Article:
• OUR LADY of CZĘSTOCHOWA: st Sigismund parish church, Słomczyn, Poland; source: own collectionOUR LADY of CZĘSTOCHOWA
    St Sigismund parish church, Słomczyn, Poland
    source: own collection
link to OUR LADY of PERPETUAL HELP in SŁOMCZYN infoSITE LOGO

Roman Catholic
St Sigismund parish
05-507 Słomczyn
85 Wiślana Str.
Konstancin deanery
Warsaw archdiocese, Poland

  • St SIGISMUND: St Sigismund parish church, Słomczyn, Poland; source: own collectionSt SIGISMUND
    St Sigismund parish church, Słomczyn, Poland
    source: own collection
  • St SIGISMUND: XIX c., feretory, St Sigismund parish church, Słomczyn, Poland; source: own collectionSt SIGISMUND
    XIX c., feretory
    St Sigismund parish church, Słomczyn, Poland
    source: own collection
  • St SIGISMUND: XIX c., feretory, St Sigismund parish church, Słomczyn, Poland; source: own collectionSt SIGISMUND
    XIX c., feretory
    St Sigismund parish church, Słomczyn, Poland
    source: own collection
  • St SIGISMUND: XIX c., feretory, St Sigismund parish church, Słomczyn, Poland; source: own collectionSt SIGISMUND
    XIX c., feretory
    St Sigismund parish church, Słomczyn, Poland
    source: own collection
  • St SIGISMUND: XIX c., feretory, St Sigismund parish church, Słomczyn, Poland; source: own collectionSt SIGISMUND
    XIX c., feretory
    St Sigismund parish church, Słomczyn, Poland
    source: own collection
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Martyrology of the clergy — Poland

XX century (1914 – 1989)

personal data

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surname

BYTOŃSKI

forename(s)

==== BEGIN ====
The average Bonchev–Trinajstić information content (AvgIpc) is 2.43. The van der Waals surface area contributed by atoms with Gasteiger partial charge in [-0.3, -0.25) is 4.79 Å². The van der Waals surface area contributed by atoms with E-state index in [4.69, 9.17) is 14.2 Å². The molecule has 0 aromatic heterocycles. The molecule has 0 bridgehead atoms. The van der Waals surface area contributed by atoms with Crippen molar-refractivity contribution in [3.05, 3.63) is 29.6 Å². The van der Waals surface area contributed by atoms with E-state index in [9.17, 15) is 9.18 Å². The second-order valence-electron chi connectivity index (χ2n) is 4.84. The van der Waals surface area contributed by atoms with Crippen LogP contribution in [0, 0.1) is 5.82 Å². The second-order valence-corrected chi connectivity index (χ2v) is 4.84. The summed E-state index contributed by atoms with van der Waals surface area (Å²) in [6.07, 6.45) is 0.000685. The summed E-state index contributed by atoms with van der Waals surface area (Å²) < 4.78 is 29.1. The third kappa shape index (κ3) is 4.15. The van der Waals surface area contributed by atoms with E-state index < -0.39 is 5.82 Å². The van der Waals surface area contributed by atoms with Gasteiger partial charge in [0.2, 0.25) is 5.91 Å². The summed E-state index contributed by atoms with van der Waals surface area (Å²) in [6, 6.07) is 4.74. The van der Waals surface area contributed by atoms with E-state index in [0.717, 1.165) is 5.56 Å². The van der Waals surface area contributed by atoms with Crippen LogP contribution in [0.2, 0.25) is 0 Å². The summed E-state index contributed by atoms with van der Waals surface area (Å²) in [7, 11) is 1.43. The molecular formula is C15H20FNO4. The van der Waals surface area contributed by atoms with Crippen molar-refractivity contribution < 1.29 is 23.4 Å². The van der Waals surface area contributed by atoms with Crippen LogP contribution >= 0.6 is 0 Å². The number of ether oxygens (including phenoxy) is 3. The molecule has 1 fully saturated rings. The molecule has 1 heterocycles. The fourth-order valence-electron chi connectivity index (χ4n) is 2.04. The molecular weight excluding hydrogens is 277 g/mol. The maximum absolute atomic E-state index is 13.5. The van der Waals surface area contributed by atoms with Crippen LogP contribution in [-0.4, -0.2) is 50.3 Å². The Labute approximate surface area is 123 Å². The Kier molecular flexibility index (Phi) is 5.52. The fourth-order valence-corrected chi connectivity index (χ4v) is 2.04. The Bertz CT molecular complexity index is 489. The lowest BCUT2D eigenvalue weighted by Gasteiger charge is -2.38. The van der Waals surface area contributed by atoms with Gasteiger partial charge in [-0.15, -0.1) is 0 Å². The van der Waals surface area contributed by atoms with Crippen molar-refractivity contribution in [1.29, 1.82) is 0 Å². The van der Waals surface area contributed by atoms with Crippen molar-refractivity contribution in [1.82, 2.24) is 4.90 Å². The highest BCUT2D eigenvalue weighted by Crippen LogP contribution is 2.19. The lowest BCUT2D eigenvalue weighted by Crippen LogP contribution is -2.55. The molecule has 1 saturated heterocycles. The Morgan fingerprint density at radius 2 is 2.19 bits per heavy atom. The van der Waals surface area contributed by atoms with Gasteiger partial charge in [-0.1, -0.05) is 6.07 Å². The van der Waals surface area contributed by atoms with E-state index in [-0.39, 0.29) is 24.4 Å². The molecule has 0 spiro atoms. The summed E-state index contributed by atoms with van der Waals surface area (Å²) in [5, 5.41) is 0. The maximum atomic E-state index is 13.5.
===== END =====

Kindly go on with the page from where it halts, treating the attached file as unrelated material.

Feliks

  • BYTOŃSKI Feliks - Commemorative plaque of students and teachers of Krotoszyn gymnasium, victims of the II World War, gymnasium, Krotoszyn, source: www.eszkola-wielkopolska.pl, own collection; CLICK TO ZOOM AND DISPLAY INFOBYTOŃSKI Feliks
    Commemorative plaque of students and teachers of Krotoszyn gymnasium, victims of the II World War, gymnasium, Krotoszyn
    source: www.eszkola-wielkopolska.pl
    own collection

function

religious cleric

creed

Latin (Roman Catholic) Churchmore on
en.wikipedia.org
[access: 2014.09.21]

congregation

Society of Christ Fathers for Poles Living Abroad (Christ Fathers - SChr)more on
en.wikipedia.org
[access: 2013.05.19]

diocese / province

Polish Catholic Mission in France
Gniezno and Poznań archdiocese (aeque principaliter)more on
www.archpoznan.pl
[access: 2012.11.23]

date and place of death

15.09.1943

Quenzatoday: Southern Corsica dep., Corse reg., France

alt. dates and places of death

15.09.1943

details of death

During World War II started by German and Russian invasion of Poland in 09.1939 Corsica was initially under control of the French Vichy government (in turn German–controlled).

In 11.1942,.

after Allies landed in North Africa Corsica was taken over by the Italians.

After overthrow and arrest of Italian leader, Benito Mussolini, in 07.1943 German troops landed in Corsica.

Formally took control over the island on 09.09.1943, after new Italian government signed an armistice with the Allies, and German occupation ensued.

On the same day local partisans started an uprising.

On the next day, 10.09.1943, was arrested by the Germans in Arbellara, c. 3 km from his Fozzano parish.

Taken to Quenza and there murdered few days later.

On 04.10.1943 — after immediate Allied response to German occupation of Corsica and start of the uprising, as a result of liberation of Corsica operation, known as Vésuve — Germans left the island.

cause of death

murder

perpetrators

Germans

date and place of birth

18.02.1912

Strzyżmintoday: Chrzypsko Wielkie gm., Międzychód pow., Greater Poland voiv., Poland
more on
en.wikipedia.org
[access: 2021.12.18]

presbyter (holy orders)/
ordination

29.05.1937

positions held

till 1943

parish priest {parish: Fozzanotoday: Sartène arr., Corse–du–Sud dep., Corse reg., France
more on
en.wikipedia.org
[access: 2022.07.16]
}

c. 1934 – 1937

student {Poznańtoday: Poznań city pow., Greater Poland voiv., Poland
more on
en.wikipedia.org
[access: 2021.07.18]
, theology, Theological Seminary (Collegium Leoninum)}, residing in the Society's „House of Theological Studies”

c. 1932 – c. 1934